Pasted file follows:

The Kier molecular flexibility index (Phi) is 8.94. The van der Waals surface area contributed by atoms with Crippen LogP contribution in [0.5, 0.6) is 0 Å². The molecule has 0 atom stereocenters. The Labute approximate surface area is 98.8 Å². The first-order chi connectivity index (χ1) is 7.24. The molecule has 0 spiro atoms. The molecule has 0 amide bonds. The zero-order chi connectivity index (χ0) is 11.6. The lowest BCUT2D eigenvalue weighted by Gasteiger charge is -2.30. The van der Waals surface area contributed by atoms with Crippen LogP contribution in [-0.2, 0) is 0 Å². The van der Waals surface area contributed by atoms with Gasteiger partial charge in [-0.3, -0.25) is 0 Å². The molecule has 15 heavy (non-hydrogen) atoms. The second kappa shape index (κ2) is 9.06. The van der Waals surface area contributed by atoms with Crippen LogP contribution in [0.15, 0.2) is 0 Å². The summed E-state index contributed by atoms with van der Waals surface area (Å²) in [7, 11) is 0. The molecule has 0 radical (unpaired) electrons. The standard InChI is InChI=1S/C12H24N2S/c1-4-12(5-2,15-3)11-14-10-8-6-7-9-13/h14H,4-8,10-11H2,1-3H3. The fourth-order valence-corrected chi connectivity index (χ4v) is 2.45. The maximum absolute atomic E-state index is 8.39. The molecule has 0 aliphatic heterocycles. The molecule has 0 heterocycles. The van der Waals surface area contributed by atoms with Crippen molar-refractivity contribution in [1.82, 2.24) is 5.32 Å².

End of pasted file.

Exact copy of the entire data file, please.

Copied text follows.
The Kier molecular flexibility index (Phi) is 8.94. The van der Waals surface area contributed by atoms with Crippen LogP contribution in [0.5, 0.6) is 0 Å². The molecule has 0 atom stereocenters. The Labute approximate surface area is 98.8 Å². The first-order chi connectivity index (χ1) is 7.24. The molecule has 0 spiro atoms. The molecule has 0 amide bonds. The zero-order chi connectivity index (χ0) is 11.6. The lowest BCUT2D eigenvalue weighted by Gasteiger charge is -2.30. The van der Waals surface area contributed by atoms with Crippen LogP contribution in [-0.2, 0) is 0 Å². The van der Waals surface area contributed by atoms with Gasteiger partial charge in [-0.3, -0.25) is 0 Å². The molecule has 15 heavy (non-hydrogen) atoms. The second kappa shape index (κ2) is 9.06. The van der Waals surface area contributed by atoms with Crippen LogP contribution in [0.15, 0.2) is 0 Å². The summed E-state index contributed by atoms with van der Waals surface area (Å²) in [7, 11) is 0. The molecule has 0 radical (unpaired) electrons. The standard InChI is InChI=1S/C12H24N2S/c1-4-12(5-2,15-3)11-14-10-8-6-7-9-13/h14H,4-8,10-11H2,1-3H3. The fourth-order valence-corrected chi connectivity index (χ4v) is 2.45. The maximum absolute atomic E-state index is 8.39. The molecule has 0 aliphatic heterocycles. The molecule has 0 heterocycles. The van der Waals surface area contributed by atoms with Crippen molar-refractivity contribution in [1.82, 2.24) is 5.32 Å².